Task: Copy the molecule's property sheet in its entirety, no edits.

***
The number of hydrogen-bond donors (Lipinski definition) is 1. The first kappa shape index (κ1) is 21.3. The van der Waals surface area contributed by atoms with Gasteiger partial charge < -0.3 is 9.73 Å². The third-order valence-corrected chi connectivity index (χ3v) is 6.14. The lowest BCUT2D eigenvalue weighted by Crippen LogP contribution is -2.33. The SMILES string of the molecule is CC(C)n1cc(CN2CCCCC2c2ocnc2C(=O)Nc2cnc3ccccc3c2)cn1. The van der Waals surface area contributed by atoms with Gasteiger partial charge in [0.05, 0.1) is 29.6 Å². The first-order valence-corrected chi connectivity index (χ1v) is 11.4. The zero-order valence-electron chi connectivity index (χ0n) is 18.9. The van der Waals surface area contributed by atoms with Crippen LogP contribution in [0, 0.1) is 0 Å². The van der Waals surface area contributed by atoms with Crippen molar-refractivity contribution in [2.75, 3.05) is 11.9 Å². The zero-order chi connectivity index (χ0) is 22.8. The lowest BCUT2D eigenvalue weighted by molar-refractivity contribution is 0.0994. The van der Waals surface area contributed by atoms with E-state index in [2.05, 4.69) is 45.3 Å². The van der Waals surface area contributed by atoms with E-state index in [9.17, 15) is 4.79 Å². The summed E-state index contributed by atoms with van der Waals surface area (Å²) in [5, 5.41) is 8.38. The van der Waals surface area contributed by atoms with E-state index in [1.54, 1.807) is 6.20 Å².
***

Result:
The number of hydrogen-bond donors (Lipinski definition) is 1. The first kappa shape index (κ1) is 21.3. The van der Waals surface area contributed by atoms with Gasteiger partial charge < -0.3 is 9.73 Å². The third-order valence-corrected chi connectivity index (χ3v) is 6.14. The lowest BCUT2D eigenvalue weighted by Crippen LogP contribution is -2.33. The SMILES string of the molecule is CC(C)n1cc(CN2CCCCC2c2ocnc2C(=O)Nc2cnc3ccccc3c2)cn1. The van der Waals surface area contributed by atoms with Gasteiger partial charge in [0.05, 0.1) is 29.6 Å². The first-order valence-corrected chi connectivity index (χ1v) is 11.4. The zero-order valence-electron chi connectivity index (χ0n) is 18.9. The van der Waals surface area contributed by atoms with Crippen LogP contribution in [0, 0.1) is 0 Å². The van der Waals surface area contributed by atoms with Crippen molar-refractivity contribution in [2.75, 3.05) is 11.9 Å². The zero-order chi connectivity index (χ0) is 22.8. The lowest BCUT2D eigenvalue weighted by molar-refractivity contribution is 0.0994. The van der Waals surface area contributed by atoms with E-state index in [2.05, 4.69) is 45.3 Å². The van der Waals surface area contributed by atoms with E-state index in [9.17, 15) is 4.79 Å². The summed E-state index contributed by atoms with van der Waals surface area (Å²) in [5, 5.41) is 8.38. The van der Waals surface area contributed by atoms with E-state index in [1.54, 1.807) is 6.20 Å².